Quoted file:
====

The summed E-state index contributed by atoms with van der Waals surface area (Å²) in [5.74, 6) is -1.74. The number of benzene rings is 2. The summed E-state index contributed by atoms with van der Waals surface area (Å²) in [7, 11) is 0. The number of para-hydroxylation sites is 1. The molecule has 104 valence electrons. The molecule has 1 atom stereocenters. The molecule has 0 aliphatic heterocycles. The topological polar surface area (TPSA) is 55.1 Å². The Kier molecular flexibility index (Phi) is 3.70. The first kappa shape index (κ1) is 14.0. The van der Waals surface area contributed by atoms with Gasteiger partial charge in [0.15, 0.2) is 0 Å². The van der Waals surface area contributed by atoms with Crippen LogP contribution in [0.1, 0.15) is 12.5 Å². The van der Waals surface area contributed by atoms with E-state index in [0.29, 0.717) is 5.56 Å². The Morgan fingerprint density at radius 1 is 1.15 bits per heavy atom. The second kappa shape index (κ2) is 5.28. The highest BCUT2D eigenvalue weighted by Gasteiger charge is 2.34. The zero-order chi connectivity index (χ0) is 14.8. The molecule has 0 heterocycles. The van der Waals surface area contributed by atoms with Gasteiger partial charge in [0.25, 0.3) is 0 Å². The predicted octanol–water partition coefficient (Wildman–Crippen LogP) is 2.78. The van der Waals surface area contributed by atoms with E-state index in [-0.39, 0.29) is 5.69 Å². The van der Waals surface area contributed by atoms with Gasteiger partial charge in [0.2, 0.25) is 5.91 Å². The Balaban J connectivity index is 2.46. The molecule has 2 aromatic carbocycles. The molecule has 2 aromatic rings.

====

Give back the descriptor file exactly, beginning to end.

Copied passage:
The summed E-state index contributed by atoms with van der Waals surface area (Å²) in [5.74, 6) is -1.74. The number of benzene rings is 2. The summed E-state index contributed by atoms with van der Waals surface area (Å²) in [7, 11) is 0. The number of para-hydroxylation sites is 1. The molecule has 104 valence electrons. The molecule has 1 atom stereocenters. The molecule has 0 aliphatic heterocycles. The topological polar surface area (TPSA) is 55.1 Å². The Kier molecular flexibility index (Phi) is 3.70. The first kappa shape index (κ1) is 14.0. The van der Waals surface area contributed by atoms with Gasteiger partial charge in [0.15, 0.2) is 0 Å². The van der Waals surface area contributed by atoms with Crippen LogP contribution in [0.1, 0.15) is 12.5 Å². The van der Waals surface area contributed by atoms with E-state index in [0.29, 0.717) is 5.56 Å². The Morgan fingerprint density at radius 1 is 1.15 bits per heavy atom. The second kappa shape index (κ2) is 5.28. The highest BCUT2D eigenvalue weighted by Gasteiger charge is 2.34. The zero-order chi connectivity index (χ0) is 14.8. The molecule has 0 heterocycles. The van der Waals surface area contributed by atoms with Gasteiger partial charge in [0.25, 0.3) is 0 Å². The predicted octanol–water partition coefficient (Wildman–Crippen LogP) is 2.78. The van der Waals surface area contributed by atoms with E-state index in [-0.39, 0.29) is 5.69 Å². The van der Waals surface area contributed by atoms with Gasteiger partial charge in [0.2, 0.25) is 5.91 Å². The Balaban J connectivity index is 2.46. The molecule has 2 aromatic carbocycles. The molecule has 2 aromatic rings.